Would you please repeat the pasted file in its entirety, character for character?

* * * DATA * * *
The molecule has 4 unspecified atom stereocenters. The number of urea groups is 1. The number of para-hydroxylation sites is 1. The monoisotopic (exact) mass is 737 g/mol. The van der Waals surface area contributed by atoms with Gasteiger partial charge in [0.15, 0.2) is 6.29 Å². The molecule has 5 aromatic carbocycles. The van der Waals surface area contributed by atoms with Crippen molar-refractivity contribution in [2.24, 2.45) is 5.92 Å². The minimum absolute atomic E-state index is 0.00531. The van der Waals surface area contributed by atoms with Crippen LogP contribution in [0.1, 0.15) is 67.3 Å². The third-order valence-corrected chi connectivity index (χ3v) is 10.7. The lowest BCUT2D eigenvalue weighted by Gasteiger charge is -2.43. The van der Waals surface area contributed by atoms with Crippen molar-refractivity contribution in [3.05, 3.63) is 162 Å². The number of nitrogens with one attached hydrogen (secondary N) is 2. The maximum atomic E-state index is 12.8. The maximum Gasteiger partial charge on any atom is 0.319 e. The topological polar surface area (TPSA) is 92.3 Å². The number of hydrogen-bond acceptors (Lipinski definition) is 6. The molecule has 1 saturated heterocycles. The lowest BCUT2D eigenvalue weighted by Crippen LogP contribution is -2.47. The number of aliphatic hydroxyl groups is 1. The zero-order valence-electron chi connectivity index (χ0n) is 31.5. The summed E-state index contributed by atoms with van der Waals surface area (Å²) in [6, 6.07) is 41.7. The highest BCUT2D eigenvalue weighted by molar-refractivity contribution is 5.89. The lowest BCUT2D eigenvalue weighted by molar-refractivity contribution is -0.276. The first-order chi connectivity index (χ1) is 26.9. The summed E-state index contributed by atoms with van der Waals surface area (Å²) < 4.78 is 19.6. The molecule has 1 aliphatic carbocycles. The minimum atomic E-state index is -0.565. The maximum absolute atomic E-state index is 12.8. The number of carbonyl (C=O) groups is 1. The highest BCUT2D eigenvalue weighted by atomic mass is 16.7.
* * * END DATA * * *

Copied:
The molecule has 4 unspecified atom stereocenters. The number of urea groups is 1. The number of para-hydroxylation sites is 1. The monoisotopic (exact) mass is 737 g/mol. The van der Waals surface area contributed by atoms with Gasteiger partial charge in [0.15, 0.2) is 6.29 Å². The molecule has 5 aromatic carbocycles. The van der Waals surface area contributed by atoms with Crippen molar-refractivity contribution in [2.24, 2.45) is 5.92 Å². The minimum absolute atomic E-state index is 0.00531. The van der Waals surface area contributed by atoms with Crippen LogP contribution in [0.1, 0.15) is 67.3 Å². The third-order valence-corrected chi connectivity index (χ3v) is 10.7. The lowest BCUT2D eigenvalue weighted by Gasteiger charge is -2.43. The van der Waals surface area contributed by atoms with Crippen molar-refractivity contribution in [3.05, 3.63) is 162 Å². The number of nitrogens with one attached hydrogen (secondary N) is 2. The maximum atomic E-state index is 12.8. The maximum Gasteiger partial charge on any atom is 0.319 e. The topological polar surface area (TPSA) is 92.3 Å². The number of hydrogen-bond acceptors (Lipinski definition) is 6. The molecule has 1 saturated heterocycles. The lowest BCUT2D eigenvalue weighted by Crippen LogP contribution is -2.47. The number of aliphatic hydroxyl groups is 1. The zero-order valence-electron chi connectivity index (χ0n) is 31.5. The summed E-state index contributed by atoms with van der Waals surface area (Å²) in [6, 6.07) is 41.7. The highest BCUT2D eigenvalue weighted by molar-refractivity contribution is 5.89. The lowest BCUT2D eigenvalue weighted by molar-refractivity contribution is -0.276. The first-order chi connectivity index (χ1) is 26.9. The summed E-state index contributed by atoms with van der Waals surface area (Å²) < 4.78 is 19.6. The molecule has 1 aliphatic carbocycles. The minimum atomic E-state index is -0.565. The maximum absolute atomic E-state index is 12.8. The number of carbonyl (C=O) groups is 1. The highest BCUT2D eigenvalue weighted by atomic mass is 16.7.